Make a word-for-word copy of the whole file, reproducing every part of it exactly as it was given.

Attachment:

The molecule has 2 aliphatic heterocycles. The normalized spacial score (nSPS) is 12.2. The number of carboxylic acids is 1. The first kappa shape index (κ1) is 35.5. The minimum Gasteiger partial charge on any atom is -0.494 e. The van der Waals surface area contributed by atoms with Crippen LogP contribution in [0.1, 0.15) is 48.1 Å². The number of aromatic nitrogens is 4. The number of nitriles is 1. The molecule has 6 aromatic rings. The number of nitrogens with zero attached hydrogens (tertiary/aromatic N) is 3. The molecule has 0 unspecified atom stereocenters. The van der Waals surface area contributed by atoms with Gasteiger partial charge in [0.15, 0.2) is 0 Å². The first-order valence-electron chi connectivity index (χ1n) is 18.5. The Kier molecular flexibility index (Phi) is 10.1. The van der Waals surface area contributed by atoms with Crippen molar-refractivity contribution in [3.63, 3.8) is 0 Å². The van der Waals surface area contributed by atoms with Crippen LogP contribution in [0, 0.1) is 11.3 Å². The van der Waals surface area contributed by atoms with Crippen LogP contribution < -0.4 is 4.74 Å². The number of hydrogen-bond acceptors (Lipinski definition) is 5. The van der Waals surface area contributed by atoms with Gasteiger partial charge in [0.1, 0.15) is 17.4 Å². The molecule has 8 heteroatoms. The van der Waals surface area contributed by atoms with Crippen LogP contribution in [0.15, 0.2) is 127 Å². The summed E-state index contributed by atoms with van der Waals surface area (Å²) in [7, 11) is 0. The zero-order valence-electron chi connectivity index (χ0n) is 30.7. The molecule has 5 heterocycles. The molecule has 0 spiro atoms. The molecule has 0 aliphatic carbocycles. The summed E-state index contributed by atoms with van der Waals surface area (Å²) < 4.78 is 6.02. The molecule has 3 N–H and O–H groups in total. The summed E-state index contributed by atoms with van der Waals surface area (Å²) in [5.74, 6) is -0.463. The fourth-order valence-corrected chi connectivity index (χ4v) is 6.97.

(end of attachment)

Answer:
The molecule has 2 aliphatic heterocycles. The normalized spacial score (nSPS) is 12.2. The number of carboxylic acids is 1. The first kappa shape index (κ1) is 35.5. The minimum Gasteiger partial charge on any atom is -0.494 e. The van der Waals surface area contributed by atoms with Crippen LogP contribution in [0.1, 0.15) is 48.1 Å². The number of aromatic nitrogens is 4. The number of nitriles is 1. The molecule has 6 aromatic rings. The number of nitrogens with zero attached hydrogens (tertiary/aromatic N) is 3. The molecule has 0 unspecified atom stereocenters. The van der Waals surface area contributed by atoms with Gasteiger partial charge in [0.15, 0.2) is 0 Å². The first-order valence-electron chi connectivity index (χ1n) is 18.5. The Kier molecular flexibility index (Phi) is 10.1. The van der Waals surface area contributed by atoms with Crippen molar-refractivity contribution in [3.63, 3.8) is 0 Å². The van der Waals surface area contributed by atoms with Crippen LogP contribution in [0, 0.1) is 11.3 Å². The van der Waals surface area contributed by atoms with Crippen LogP contribution < -0.4 is 4.74 Å². The number of hydrogen-bond acceptors (Lipinski definition) is 5. The van der Waals surface area contributed by atoms with Gasteiger partial charge in [0.1, 0.15) is 17.4 Å². The molecule has 8 heteroatoms. The van der Waals surface area contributed by atoms with Crippen LogP contribution in [0.15, 0.2) is 127 Å². The summed E-state index contributed by atoms with van der Waals surface area (Å²) in [7, 11) is 0. The zero-order valence-electron chi connectivity index (χ0n) is 30.7. The molecule has 5 heterocycles. The molecule has 0 spiro atoms. The molecule has 0 aliphatic carbocycles. The summed E-state index contributed by atoms with van der Waals surface area (Å²) < 4.78 is 6.02. The molecule has 3 N–H and O–H groups in total. The summed E-state index contributed by atoms with van der Waals surface area (Å²) in [5.74, 6) is -0.463. The fourth-order valence-corrected chi connectivity index (χ4v) is 6.97.